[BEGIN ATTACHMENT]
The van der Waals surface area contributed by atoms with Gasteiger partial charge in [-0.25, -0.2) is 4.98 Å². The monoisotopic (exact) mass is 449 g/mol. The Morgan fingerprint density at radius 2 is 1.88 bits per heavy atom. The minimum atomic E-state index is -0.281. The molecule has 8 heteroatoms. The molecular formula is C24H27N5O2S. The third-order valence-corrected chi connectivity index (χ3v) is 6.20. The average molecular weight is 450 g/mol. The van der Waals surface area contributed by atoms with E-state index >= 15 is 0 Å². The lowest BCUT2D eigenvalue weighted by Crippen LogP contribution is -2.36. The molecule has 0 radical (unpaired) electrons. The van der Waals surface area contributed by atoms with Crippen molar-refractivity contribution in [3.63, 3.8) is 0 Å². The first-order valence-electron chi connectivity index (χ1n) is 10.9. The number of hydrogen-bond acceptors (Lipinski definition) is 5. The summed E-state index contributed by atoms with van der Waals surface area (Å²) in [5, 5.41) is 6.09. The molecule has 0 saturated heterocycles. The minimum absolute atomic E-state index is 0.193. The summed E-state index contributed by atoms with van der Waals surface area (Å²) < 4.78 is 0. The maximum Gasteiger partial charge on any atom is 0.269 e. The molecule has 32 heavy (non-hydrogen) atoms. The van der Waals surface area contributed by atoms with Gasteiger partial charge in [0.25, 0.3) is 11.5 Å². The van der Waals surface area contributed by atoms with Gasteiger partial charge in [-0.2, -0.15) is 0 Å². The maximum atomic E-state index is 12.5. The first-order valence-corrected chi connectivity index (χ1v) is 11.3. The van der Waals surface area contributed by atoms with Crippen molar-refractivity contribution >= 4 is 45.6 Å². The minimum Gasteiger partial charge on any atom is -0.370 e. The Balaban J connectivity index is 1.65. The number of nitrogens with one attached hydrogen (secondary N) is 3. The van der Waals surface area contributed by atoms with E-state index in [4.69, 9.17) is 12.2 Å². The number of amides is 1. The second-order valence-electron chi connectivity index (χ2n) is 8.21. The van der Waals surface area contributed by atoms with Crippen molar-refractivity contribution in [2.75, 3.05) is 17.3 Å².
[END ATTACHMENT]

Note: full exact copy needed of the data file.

The van der Waals surface area contributed by atoms with Gasteiger partial charge in [-0.25, -0.2) is 4.98 Å². The monoisotopic (exact) mass is 449 g/mol. The Morgan fingerprint density at radius 2 is 1.88 bits per heavy atom. The minimum atomic E-state index is -0.281. The molecule has 8 heteroatoms. The molecular formula is C24H27N5O2S. The third-order valence-corrected chi connectivity index (χ3v) is 6.20. The average molecular weight is 450 g/mol. The van der Waals surface area contributed by atoms with E-state index >= 15 is 0 Å². The lowest BCUT2D eigenvalue weighted by Crippen LogP contribution is -2.36. The molecule has 0 radical (unpaired) electrons. The van der Waals surface area contributed by atoms with Crippen molar-refractivity contribution in [3.63, 3.8) is 0 Å². The first-order valence-electron chi connectivity index (χ1n) is 10.9. The number of hydrogen-bond acceptors (Lipinski definition) is 5. The summed E-state index contributed by atoms with van der Waals surface area (Å²) in [5, 5.41) is 6.09. The molecule has 0 saturated heterocycles. The minimum absolute atomic E-state index is 0.193. The summed E-state index contributed by atoms with van der Waals surface area (Å²) < 4.78 is 0. The maximum Gasteiger partial charge on any atom is 0.269 e. The molecule has 32 heavy (non-hydrogen) atoms. The van der Waals surface area contributed by atoms with Gasteiger partial charge in [0.25, 0.3) is 11.5 Å². The van der Waals surface area contributed by atoms with Gasteiger partial charge in [-0.2, -0.15) is 0 Å². The maximum atomic E-state index is 12.5. The first-order valence-corrected chi connectivity index (χ1v) is 11.3. The van der Waals surface area contributed by atoms with Crippen molar-refractivity contribution >= 4 is 45.6 Å². The minimum Gasteiger partial charge on any atom is -0.370 e. The Balaban J connectivity index is 1.65. The number of nitrogens with one attached hydrogen (secondary N) is 3. The van der Waals surface area contributed by atoms with E-state index in [4.69, 9.17) is 12.2 Å². The number of amides is 1. The second-order valence-electron chi connectivity index (χ2n) is 8.21. The van der Waals surface area contributed by atoms with Crippen molar-refractivity contribution in [2.75, 3.05) is 17.3 Å².